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GREENSBORO, NC--Russell James Peck, 64, noted composer, committed humanitarian and loving husband and father, departed this life Sunday, March 1, 2009.

Memorial services will be held at 10 a.m. Saturday, March 14, at St. Francis Episcopal Church, 3506 Lawndale Dr., Greensboro. Interment will follow in the St. Francis Memorial Garden.

Russell was born in Detroit, Michigan on Jan. 25, 1945 to the late Margaret and Tom Peck. He was an honors graduate of the University of Michigan, where he also received Master and Doctoral degrees in music composition. A very influential person in his musical life was his first composition teacher in early high school, Clark Eastham, who introduced him to the magnificence of the symphony orchestra and the inner workings of musical composition. Russell served as composer-in-residence with the city of Indianapolis where he met his wife, Cameron Gordon Peck, then a Butler University music student. They relocated to North Carolina in 1977.

His orchestral compositions have received thousands of performances by hundreds of orchestras in the United States, Canada, Europe, Asia, Latin America and Africa. These include the major American orchestras of Boston, Pittsburgh, Atlanta, and Milwaukee; Britain’s London Symphony and Royal Philharmonic; orchestral performances at Lincoln Center and Kennedy Center; and in Berlin, Warsaw, Barcelona, Kiev, Montreal, Hong Kong, Singapore, Cairo, Caracas and other cities worldwide.

An Albany Records compact disk of four of Russell’s orchestral works [TROY 040] features recordings by the London Symphony. Other recordings are on Koch International and Channel Crossings (Netherlands). His Peace Overture was among the first serious contemporary American orchestral works played in the People’s Republic of China (Shanghai Symphony) and one of a select group performed in Africa (Cairo Symphony).

In 2000-2001 a consortium of 39 American orchestras commissioned Russell’s Timpani Concerto Harmonic Rhythm. The premiere performances began with the Louisville Orchestra and proceeded with orchestras throughout the country.

Other well known works include a triple percussion concerto, The Glory and the Grandeur; Signs of Life for string orchestra; and The Thrill of the Orchestra, a narrated orchestral instrument demonstration piece which was recorded for the Discovery series by the Royal Philharmonic Orchestra of London and has been translated into French, German, Spanish, Hebrew, Portuguese, Korean and Cantonese.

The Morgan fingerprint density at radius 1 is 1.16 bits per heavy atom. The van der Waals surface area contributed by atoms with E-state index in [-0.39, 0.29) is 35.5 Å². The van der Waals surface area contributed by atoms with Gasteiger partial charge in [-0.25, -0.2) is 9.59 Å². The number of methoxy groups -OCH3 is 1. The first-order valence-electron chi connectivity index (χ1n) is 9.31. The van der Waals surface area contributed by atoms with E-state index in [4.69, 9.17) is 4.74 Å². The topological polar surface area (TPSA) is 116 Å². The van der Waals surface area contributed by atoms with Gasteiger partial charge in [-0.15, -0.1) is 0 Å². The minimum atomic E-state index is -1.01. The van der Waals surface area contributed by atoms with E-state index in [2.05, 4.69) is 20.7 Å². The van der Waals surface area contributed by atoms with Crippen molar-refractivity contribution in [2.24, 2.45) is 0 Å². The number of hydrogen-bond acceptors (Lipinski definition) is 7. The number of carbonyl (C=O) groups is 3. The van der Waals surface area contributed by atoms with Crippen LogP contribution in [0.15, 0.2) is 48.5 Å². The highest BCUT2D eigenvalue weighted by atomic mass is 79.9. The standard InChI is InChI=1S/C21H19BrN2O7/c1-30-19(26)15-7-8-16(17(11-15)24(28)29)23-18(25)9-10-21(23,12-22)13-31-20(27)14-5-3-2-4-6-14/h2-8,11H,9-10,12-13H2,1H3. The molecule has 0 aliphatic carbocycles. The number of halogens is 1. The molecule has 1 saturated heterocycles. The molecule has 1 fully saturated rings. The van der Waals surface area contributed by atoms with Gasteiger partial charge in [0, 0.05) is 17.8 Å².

For more than 30 years, Russell collaborated with his friend Marshall Gordon to create and implement a worldwide policy for eradicating starvation. As Russell recently wrote, “a starvation-free world is utterly imperative for any hope of world peace.” He believed that continued starvation results in ongoing structured conflict, which cripples efforts to improve global living conditions. Russell and Marshall first submitted a United Nations Starvation-Free World draft resolution during the Clinton administration, which states:

“Resolved, that the Member States of the United Nations will henceforth honor the principle that starvation-free conditions are always to be maintained in their respective national territories, and, in cooperation with the United Nations, for all the world’s peoples.” Although the George W. Bush administration indicated that the wording was acceptable to the United Nations, passage has not yet been achieved due to lack of a sponsoring nation.

Russell is survived by his wife of 37 years, Cameron Gordon Peck of Greensboro; daughter Eva Wreford and husband, Sebastian of Ann Arbor, Mich; grandchildren Dashiell and Lola Wreford; and sisters Jean Bobo and Joyce Larkin.

The family will receive friends at a gathering and visitation from 6 until 8 p.m. Friday, March 13, at St. Francis Episcopal Church, 3506 Lawndale Dr., Greensboro.

The family extends heartfelt thanks to the entire community for its heroic efforts in searching for Russell and in comforting and supporting his family.

Russell’s commitment to kindness, the joy of music and a starvation-free world may be honored with gifts to the St. Francis Episcopal Church endowment fund or the humanitarian organization of your choice.


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